set package-check-signature to nil, e.g. M-: (setq package-check-signature nil) RET
download the package gnu-elpa-keyring-update and run the function with the same name, e.g. M-x package-install RET gnu-elpa-keyring-update RET.
reset package-check-signature to the default value allow-unsigned
This worked for me.
If you try to install the package gnu-elpa-keyring-update (which seems to have the purpose of updating the keys used by the package manager), you will see in its description that you can do:
gpg --homedir ~/.emacs.d/elpa/gnupg --receive-keys 066DAFCB81E42C40
on the commandline to get new keys manually. To make sure you are asking for the correct key (...
There are several:
Quelpa allows for fetching packages from arbitrary sources and building them into a format that can be installed by package.el
Install Emacs packages listed on MELPA, GNU ELPA, or Emacsmirror, or provide your own recipes. Packages are cloned as Git (or other) repositories.
Assimilate Emacs packages as Git submodules.
A solution in several lines of code in elisp Emacs init file:
;; Some combination of GNU TLS and Emacs fail to retrieve archive
;; contents over https.
(if (and (version< emacs-version "26.3") (>= ...
Alternatively, you could upgrade to a newer emacs, e.g. on Ubuntu:
sudo add-apt-repository ppa:ubuntu-elisp/ppa
sudo apt-get update
sudo apt-get install emacs-snapshot
This way you avoid doing all this: https://elpa.gnu.org/packages/gnu-elpa-keyring-update.html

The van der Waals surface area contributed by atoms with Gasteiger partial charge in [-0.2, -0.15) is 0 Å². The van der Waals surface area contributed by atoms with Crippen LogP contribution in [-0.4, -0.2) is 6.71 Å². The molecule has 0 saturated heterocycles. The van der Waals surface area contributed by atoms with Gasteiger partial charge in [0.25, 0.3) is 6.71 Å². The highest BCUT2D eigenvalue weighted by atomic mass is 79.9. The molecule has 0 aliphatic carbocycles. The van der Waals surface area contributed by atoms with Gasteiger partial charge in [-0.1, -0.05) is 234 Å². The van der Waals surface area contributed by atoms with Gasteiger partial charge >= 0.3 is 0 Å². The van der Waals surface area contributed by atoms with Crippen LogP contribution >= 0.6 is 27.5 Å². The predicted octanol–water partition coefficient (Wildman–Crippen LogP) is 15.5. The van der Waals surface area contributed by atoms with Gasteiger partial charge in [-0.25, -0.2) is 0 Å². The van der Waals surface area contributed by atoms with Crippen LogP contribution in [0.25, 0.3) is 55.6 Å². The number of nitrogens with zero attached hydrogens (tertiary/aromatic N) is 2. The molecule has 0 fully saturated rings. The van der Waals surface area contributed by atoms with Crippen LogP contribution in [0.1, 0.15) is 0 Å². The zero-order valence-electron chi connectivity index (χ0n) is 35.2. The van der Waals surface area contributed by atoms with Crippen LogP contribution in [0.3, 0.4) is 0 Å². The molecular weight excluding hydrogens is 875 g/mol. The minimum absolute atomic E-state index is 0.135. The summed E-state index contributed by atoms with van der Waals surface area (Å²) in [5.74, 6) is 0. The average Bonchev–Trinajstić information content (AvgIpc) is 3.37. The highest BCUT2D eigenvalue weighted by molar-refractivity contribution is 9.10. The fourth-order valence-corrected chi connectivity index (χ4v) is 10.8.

The main part of indenting is the parsing.
There is the Simple Minded Indentation Engine for this kind of stuff.
The manual also gives an example for the indentation rules.
octave-mode in octave.el is an example for a mode that uses SMIE
First of all run emacs with --debug-init from your terminal and check if it complains about being unable to verify the elpa archive due to an invalid key. If that is the case, copy the public key displayed to you.
I ran into this problem because the GPG keys used by the ELPA package manager to verify authenticity of packages downloaded from the GNU ELPA ...
One can use use-package. In a file (which could be your init file, but doesn't have to be):
'("melpa" . "https://melpa.org/packages/") t)
(seq-remove (lambda (element)
(equal "gnu" (car element)))
I solved this by setting the variable gnutls-algorithm-priority to TLS-1.2.
(setq gnutls-algorithm-priority "NORMAL:-VERS-TLS1.2").
It's because on Windows or Windows Subsystem Linux (WSL) the local gnutls-utils may not support TLS1.3.
I encountered this issue. I solved it using the following steps in order:
Make sure that the folder c:/Progra~2/GnuPG/bin is on your path before any other installed versions of the GnuPG executables (in my case, I had it installed via msys2).
Note that Progra~2 expands to "Program Files (x86)" on my system (I am using the 64 bit version ...
You may have to just use http instead of https
Here is what I have (essentially removed the s from https)
Not the perfect solution but something to get me going.
(setq package-enable-at-startup nil)
'("melpa" . "http://melpa.org/packages/"))
'("gnu" . "http://elpa.gnu.org/...